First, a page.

Martin Eve (aka 4th Eden) is the man behind the recently released Atmospherik Mekanisms sound library that you can download for free on our website. He joined us for an interview in which we discussed about his sound design techniques, his motives to create the Atmospherik Mekanisms library, and his future plans. Enjoy!
99Sounds: Hi Martin, thanks so much for releasing Atmospherik Mekanisms on 99Sounds. It is a very inspirational sound library with some truly wonderful sound effects and field recordings. Can you please tell our audience more about this project? It is essentially a part of a project that you’re working on for your degree, correct?
Martin: Yes it is. I had to come up with a major project for my final year degree course in Creative Music Technology at Falmouth University. The reasons for choosing this was partly as I did a smaller project last year and I felt I had more possibilities for new sounds. The other reason for choosing this practice for my major project was my dissertation was based around the life of Delia Derbyshire. Delia, as people may know worked at the BBC Radiophonic Workshop in the 1960’s and 1970’s and was the main catalyst behind the Dr. Who theme. She used to record sound objects in a ‘musique concrete’ style such as a metal lantern found within the studio and with the early techniques she would reverse, pitch shift and change tempo of recordings. All done on tape machines that could only be synchronized by her colleagues pressing the record button together! I went to the recycling center inspired by how Delia found objects that could have tonal qualities. I did find a brass vase which made some great sounds which was used on the album.
99Sounds: What is your approach to sound design? Do you have a favorite technique for turning recorded sounds into something completely new? Do you enjoy using any particular tools for sound design?
Martin: I experimented with a number of software tools. A simple tool that can do many techniques is Audacity and its free of course. Audacity now incorporates and basic version of the ‘Paulstretch’ time stretch software. I also created a library of patches within Omnisphere 2 which had some amazing results, Im hoping that after some refinements that this could be a library in the near future. I’m also a fan of SoundMorph software. I decided to try SoundMorph’s Reaktor ensemble, Evil Twin. I replaced all the factory samples with my own which lead to an amazing chaotic and unique collection of sounds.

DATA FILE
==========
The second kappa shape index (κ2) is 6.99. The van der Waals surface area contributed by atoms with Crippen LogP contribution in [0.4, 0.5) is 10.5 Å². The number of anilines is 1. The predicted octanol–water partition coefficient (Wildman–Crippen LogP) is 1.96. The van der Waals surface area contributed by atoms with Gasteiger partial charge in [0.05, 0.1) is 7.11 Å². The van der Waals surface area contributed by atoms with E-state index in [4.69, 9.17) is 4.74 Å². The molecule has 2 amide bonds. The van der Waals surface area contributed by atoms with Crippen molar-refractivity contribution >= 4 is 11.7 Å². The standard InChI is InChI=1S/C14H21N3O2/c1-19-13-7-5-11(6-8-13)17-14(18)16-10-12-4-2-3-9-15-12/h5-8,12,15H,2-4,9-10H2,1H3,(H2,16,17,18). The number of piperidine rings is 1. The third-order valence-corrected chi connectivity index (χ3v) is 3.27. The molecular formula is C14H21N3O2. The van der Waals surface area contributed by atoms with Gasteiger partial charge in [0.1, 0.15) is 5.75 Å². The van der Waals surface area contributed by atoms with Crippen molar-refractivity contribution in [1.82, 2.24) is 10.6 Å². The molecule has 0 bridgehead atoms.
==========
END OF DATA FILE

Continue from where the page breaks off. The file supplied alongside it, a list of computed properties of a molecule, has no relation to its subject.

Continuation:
99Sounds: This release contains some very cool field recordings. How do you record sounds outside of your home?
Martin: For the project I bought a Zoom H4n field recorder. The sounds it picks up are amazing with the cross-condenser microphones but as I discovered always take a wind shield with you as these mics are so sensitive that the slightest breeze could ruin a recording! It was certainly a challenge to get a perfect recording on the beaches of North Devon! I would often find the time consuming part is listening to the recordings and making decisions whats good to keep and whats not.
99Sounds: You also have a new music album that features some of the sounds from Armospherik Mekanisms, where can our readers listen to it?
Martin: Yes it is released digitally on Bandcamp under my artist name ‘4th Eden‘, along with my other releases. It’s also available on CD but this is limited and details of how to buy this is on my website.
99Sounds: What are your plans for the future? Will you devote yourself to more sound design work, or is producing music more important to you?
Martin: I would like to get involved in more sound design to compliment my own music (maybe a second Atmospherik Mekanisns library as there is enough material for this) and as mentioned there maybe a Omnisphere 2 library of these samples coming out in the near future. I have another album of material also lined up for release probably by the end of the year. This is of my space music project and is titles ‘Dark Skies’. I also plan to continue writing sync production music. I have had some music placed on British TVs Channel 5 and BBC1.
Check out “Atmospherik Mekanisms”: click here